|The Bulls Head Dock, where the Beatsons were|
based, from the 1843 map of the area. It is
immediately to the north-east of the Old Salt Quay.
Breaking a ship was labour-intensive work, and often difficult. Long lengths of wood were particularly valuable, and the main source of profit, but all wooden and metal fittings were removed and sold off, including old rope (called junk) that had deteriorated to the point where it was no longer usable, and was sold for the making of fenders or the fabrication of oakum from the dismembered threads (which was tarred and used to plug gaps in ship decks, and was often made in work-houses and prisons). Selling ships to specialized breakers is a solution to unwanted warships that is maintained by governments today.
in 1838 by John Beatson's younter brother William
(National Maritime Museum. Greenwich)
The Bellerophon, also broken up at the Beatson yard, was another well known ship, famous for receiving Napoleon's surrender and transporting him to St Helena, where he was exiled.
|A chair made from the timbers of the|
Temeraire, one of two that are now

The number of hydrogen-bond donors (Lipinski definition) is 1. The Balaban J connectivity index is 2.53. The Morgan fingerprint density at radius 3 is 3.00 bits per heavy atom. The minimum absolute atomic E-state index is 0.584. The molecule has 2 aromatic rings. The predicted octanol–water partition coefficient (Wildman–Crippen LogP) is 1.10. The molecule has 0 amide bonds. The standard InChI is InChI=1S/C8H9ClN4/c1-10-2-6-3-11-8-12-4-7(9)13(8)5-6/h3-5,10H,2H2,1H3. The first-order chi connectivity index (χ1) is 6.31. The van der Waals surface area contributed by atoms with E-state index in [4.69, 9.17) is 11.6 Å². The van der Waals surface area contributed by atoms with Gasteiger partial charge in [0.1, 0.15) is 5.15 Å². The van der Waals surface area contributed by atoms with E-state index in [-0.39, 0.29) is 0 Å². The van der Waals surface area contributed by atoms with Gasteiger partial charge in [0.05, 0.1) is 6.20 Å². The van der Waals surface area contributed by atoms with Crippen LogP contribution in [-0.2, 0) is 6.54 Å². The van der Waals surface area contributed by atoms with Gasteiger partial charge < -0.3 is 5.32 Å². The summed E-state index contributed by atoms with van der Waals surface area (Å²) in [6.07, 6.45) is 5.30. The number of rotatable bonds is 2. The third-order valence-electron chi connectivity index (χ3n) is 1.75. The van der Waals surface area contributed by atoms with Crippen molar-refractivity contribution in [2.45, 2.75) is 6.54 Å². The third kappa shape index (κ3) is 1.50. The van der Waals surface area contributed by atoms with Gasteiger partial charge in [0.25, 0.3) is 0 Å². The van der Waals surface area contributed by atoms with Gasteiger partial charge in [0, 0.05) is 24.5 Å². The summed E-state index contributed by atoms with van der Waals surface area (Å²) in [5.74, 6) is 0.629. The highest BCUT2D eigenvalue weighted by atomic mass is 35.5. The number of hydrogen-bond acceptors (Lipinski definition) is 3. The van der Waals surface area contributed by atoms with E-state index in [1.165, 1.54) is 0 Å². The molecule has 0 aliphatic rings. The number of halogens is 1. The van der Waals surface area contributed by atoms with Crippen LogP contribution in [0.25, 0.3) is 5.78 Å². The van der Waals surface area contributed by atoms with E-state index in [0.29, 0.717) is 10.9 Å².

in New Zealand. This one is a family
heirloom owned by one of William
Beatson's descendents. Used
here with my thanks.
|Extract from a valuation survey of 1843, showing the|
layout of the John Beatson yard, copied from
Museum of London archaeological report
(Heard and Goodburn 2003)
- Rotterdam (50 guns) 1806
- Texel (64) 1818
- Tagus (38) 1822
- Treekronen (74) 1825
- Grampus (50) 1832
- Salisbury (58) 1837
- Temeraire (98) 1838
- Charybdis (10) 1843
|HMS Bellerophon anchored in Plymouth Sound, |
with Napoleon Bonaparte aboard. Detail of a
painting by John James Chalon
|St Paul's Chapel, Rotherhithe,|
designed by William Beatson
Many thanks to Ken Beatson for the photograph of the lovely chair, and for the Country Life article.